Jake Paul lost. We all had a feeling it would eventually happen, but (according to Paul) at least 500,000 pay-per-view buyers tuned in to see his first loss in a competitive fight against Tommy Fury. Fury is not Nate Robinson or Ben Askren – he’s a young cruiserweight with a boxing pedigree. Somebody with experience and not a retired MMA fighter would give Paul trouble. While many rejoiced in the “Fall of Paul,” his overall allure in the fight game still has some muster.
It’s taken a hit with the loss, but sports loves a comeback story or somebody trying to redeem themselves — even if it is Jake Paul. The UFC has Jon Jones returning this Saturday, along with megafights in boxing with Ryan Garcia vs. Gervonta Davis in April and Katie Taylor/Amanda Serrano 2. It seems like men's boxing is at least trying to pit the best against each other after the sport suffered because of it (we’re still waiting for Terrence Crawford vs. Errol Spence Jr. We can dream!). However, these celebrity-style bouts have filled that void, and Paul still sits at the top of marketability.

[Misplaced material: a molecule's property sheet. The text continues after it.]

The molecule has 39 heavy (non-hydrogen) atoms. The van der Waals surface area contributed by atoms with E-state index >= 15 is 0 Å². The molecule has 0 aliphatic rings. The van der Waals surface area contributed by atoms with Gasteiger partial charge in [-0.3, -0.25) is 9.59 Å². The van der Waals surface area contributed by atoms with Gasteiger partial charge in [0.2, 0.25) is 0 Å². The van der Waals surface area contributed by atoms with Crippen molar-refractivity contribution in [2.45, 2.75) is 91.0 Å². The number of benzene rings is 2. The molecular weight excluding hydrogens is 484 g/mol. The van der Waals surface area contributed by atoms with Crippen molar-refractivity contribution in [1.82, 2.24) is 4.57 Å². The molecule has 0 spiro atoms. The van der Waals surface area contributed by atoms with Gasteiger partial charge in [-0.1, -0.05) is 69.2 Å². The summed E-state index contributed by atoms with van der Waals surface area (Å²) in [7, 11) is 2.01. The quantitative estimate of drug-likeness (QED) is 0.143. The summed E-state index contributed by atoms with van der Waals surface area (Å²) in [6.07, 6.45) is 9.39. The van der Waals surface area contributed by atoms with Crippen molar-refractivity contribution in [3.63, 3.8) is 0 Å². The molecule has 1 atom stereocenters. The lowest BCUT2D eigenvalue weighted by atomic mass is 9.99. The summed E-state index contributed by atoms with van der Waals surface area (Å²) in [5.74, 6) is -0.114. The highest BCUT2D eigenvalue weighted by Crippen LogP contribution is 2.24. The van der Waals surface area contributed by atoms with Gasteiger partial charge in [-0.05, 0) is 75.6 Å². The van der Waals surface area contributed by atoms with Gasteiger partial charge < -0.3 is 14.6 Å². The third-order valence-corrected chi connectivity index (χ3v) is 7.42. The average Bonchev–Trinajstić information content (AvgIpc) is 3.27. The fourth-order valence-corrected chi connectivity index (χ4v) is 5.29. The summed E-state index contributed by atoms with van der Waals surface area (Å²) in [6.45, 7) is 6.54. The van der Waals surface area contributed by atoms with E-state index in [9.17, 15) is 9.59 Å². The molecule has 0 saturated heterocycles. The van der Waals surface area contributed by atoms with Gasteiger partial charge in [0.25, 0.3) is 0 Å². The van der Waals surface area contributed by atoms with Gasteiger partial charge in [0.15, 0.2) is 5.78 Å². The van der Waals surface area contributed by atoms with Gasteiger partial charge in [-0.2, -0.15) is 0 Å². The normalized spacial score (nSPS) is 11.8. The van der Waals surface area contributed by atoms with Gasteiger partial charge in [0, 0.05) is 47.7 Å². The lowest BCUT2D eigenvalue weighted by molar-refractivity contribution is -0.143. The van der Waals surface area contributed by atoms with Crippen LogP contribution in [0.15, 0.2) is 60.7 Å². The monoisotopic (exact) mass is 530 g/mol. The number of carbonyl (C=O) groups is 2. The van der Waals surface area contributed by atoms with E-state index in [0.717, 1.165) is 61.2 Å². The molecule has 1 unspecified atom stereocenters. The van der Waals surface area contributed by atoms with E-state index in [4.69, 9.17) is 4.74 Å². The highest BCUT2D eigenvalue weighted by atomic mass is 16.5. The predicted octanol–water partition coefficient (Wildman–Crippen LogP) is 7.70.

It would have been one thing if he got outright beaten – however, it was a split decision, with Fury suffering a knockdown in the later rounds. A rematch is inevitable; people will tune in to see if Paul avenges his only loss. If he wins, you got a potential trilogy on your hands. Then another win after that could mean Paul goes on to fight a more formidable opponent. The issue with that is, there’s no return after that. You can’t pull a retired UFC fighter off the street and expect people to pay $50 for it. When you up the level of competition, there’s nowhere to go but up.
However, another loss might spell a slow end to this strange and somewhat entertaining chapter in boxing. Paul could try to reignite fight talks with former UFC fighter Nate Diaz and maybe throw a hail mary trying to coax Conor McGregor into the ring. The main piece of allure to these fights is to see who could be the person to take Jake Paul down. That’s happened in a fashion that can go either way. Another loss takes the shine off — at least in boxing. There’s always mixed martial arts.